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The Star-Bearer: A Creation Myth from Ancient Egypt
Synopses & Reviews
A five-thousand-year-old story.
When the godchild Atum emerges from inky silence to begin his work of creation, he first conjures up the passionate gods of air and rain, followed by Geb, god of the earth, and Nut, goddess of the sky. But earth and sky cling to each other, sharing whispered secrets and laughter, leaving Atum no room to complete his creation. So Atum has no choice but to force them apart, infuriating Geb and leaving Nut sad and lonely . . . until Thoth, the god of wisdom, takes pity on her.
From an age-old explanation of how our starry universe came to be, Dianne Hofmeyr and Jude Daly have fashioned a dazzling and accessible picture-book introduction to Egyptian mythology.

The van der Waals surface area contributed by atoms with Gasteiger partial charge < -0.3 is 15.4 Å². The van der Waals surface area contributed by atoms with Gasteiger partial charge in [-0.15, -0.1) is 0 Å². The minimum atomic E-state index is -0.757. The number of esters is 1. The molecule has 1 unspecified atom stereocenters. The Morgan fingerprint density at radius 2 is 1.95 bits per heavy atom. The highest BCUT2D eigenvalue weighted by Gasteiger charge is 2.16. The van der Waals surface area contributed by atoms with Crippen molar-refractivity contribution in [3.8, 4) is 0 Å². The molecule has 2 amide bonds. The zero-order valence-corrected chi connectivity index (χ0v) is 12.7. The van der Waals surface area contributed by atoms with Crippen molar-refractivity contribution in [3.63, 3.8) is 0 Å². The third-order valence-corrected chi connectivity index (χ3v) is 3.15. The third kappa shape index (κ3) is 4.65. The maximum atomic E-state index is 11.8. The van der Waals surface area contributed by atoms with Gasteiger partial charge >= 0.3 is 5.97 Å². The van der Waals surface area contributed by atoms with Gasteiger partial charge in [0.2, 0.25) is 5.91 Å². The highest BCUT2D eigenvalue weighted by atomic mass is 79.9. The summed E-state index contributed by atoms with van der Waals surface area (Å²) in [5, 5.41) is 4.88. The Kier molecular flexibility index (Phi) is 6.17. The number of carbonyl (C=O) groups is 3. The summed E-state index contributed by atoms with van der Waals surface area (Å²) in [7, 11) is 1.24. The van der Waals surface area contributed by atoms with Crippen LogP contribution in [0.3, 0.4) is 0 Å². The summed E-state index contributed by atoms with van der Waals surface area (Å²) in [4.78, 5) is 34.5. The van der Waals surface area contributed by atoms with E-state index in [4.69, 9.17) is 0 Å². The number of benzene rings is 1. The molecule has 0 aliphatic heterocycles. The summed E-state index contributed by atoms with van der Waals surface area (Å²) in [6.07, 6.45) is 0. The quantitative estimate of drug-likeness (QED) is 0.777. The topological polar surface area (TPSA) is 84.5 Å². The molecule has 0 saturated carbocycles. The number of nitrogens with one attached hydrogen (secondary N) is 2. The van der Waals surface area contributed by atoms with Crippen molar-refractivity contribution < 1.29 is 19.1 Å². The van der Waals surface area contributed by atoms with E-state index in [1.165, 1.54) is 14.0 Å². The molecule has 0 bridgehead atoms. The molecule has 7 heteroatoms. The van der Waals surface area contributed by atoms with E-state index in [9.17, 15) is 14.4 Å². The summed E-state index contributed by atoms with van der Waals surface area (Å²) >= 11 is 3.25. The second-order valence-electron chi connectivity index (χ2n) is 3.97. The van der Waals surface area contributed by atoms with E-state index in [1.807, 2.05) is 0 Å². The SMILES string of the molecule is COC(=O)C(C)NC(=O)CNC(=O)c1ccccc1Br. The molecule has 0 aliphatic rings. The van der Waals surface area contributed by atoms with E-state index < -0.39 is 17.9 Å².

In the beginning, nothing moves in the inky silence . . .and#160;until the golden godchild Atum gradually unfolds from a lotus bud. From him come the gods of the air and rain and their childrenand#160;and#8212; Geb, god of Earth, and Nut, goddess of the sky. Geb and Nut are inseparable. They clasp one another and share whispered secrets, leaving no space between the sky and the earth for Atum to continue creating. So Atum has no choice but to have them forcibly separated, leaving Geb enraged and Nut sad and lonely . . .and#160;The beautiful story that follows explains, according to Ancient Egyptian beliefs, how day, night and the starry universe were first created.
About the Author
Dianne Hofmeyr grew up on the tip of Southern Africa. She graduated as an art teacher in Cape Town and has written several teenage novels and picture books. she has won the M-Net Award for fiction and has two IBBY Honour Books. Jude Daly was born in London and emigrated to South Africa as a young child. She went to art college in Cape Town, and now lives there with her husband, the writer and illustrator Niki Daly, and their two sons.
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